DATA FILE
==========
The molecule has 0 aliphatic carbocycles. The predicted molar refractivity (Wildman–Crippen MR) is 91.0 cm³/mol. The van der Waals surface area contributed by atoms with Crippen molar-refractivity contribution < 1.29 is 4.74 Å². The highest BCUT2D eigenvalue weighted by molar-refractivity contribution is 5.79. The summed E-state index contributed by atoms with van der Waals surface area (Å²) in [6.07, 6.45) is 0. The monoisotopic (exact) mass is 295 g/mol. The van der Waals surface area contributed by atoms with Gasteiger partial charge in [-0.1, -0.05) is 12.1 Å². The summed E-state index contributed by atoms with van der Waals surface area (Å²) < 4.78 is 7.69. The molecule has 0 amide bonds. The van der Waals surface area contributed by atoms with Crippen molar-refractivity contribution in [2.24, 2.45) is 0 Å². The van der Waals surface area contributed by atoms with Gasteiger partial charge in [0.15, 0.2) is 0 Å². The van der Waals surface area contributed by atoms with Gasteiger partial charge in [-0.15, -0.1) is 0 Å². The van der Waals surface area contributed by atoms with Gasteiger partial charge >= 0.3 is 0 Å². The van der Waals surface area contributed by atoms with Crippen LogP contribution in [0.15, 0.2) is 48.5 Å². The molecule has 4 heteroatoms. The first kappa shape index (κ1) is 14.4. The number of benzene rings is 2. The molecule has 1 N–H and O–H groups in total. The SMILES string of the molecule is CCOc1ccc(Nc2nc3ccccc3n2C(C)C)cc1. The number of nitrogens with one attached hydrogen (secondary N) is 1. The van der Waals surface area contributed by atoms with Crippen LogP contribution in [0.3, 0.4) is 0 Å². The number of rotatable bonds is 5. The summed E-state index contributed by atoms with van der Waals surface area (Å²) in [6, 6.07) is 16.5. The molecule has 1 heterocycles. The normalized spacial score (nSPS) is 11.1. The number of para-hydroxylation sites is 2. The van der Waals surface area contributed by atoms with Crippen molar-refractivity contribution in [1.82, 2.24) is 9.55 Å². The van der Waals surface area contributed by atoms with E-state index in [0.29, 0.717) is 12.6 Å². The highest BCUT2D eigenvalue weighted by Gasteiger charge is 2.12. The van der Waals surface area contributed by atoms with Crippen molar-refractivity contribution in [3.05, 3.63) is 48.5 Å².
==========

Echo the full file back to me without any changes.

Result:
The molecule has 0 aliphatic carbocycles. The predicted molar refractivity (Wildman–Crippen MR) is 91.0 cm³/mol. The van der Waals surface area contributed by atoms with Crippen molar-refractivity contribution < 1.29 is 4.74 Å². The highest BCUT2D eigenvalue weighted by molar-refractivity contribution is 5.79. The summed E-state index contributed by atoms with van der Waals surface area (Å²) in [6.07, 6.45) is 0. The monoisotopic (exact) mass is 295 g/mol. The van der Waals surface area contributed by atoms with Gasteiger partial charge in [-0.1, -0.05) is 12.1 Å². The summed E-state index contributed by atoms with van der Waals surface area (Å²) < 4.78 is 7.69. The molecule has 0 amide bonds. The van der Waals surface area contributed by atoms with Crippen molar-refractivity contribution in [2.24, 2.45) is 0 Å². The van der Waals surface area contributed by atoms with Gasteiger partial charge in [0.15, 0.2) is 0 Å². The van der Waals surface area contributed by atoms with Gasteiger partial charge in [-0.15, -0.1) is 0 Å². The van der Waals surface area contributed by atoms with Gasteiger partial charge >= 0.3 is 0 Å². The van der Waals surface area contributed by atoms with Crippen LogP contribution in [0.15, 0.2) is 48.5 Å². The molecule has 4 heteroatoms. The first kappa shape index (κ1) is 14.4. The number of benzene rings is 2. The molecule has 1 N–H and O–H groups in total. The SMILES string of the molecule is CCOc1ccc(Nc2nc3ccccc3n2C(C)C)cc1. The number of nitrogens with one attached hydrogen (secondary N) is 1. The van der Waals surface area contributed by atoms with Crippen LogP contribution in [0.3, 0.4) is 0 Å². The number of rotatable bonds is 5. The summed E-state index contributed by atoms with van der Waals surface area (Å²) in [6, 6.07) is 16.5. The molecule has 1 heterocycles. The normalized spacial score (nSPS) is 11.1. The number of para-hydroxylation sites is 2. The van der Waals surface area contributed by atoms with Crippen molar-refractivity contribution in [1.82, 2.24) is 9.55 Å². The van der Waals surface area contributed by atoms with E-state index in [0.29, 0.717) is 12.6 Å². The highest BCUT2D eigenvalue weighted by Gasteiger charge is 2.12. The van der Waals surface area contributed by atoms with Crippen molar-refractivity contribution in [3.05, 3.63) is 48.5 Å².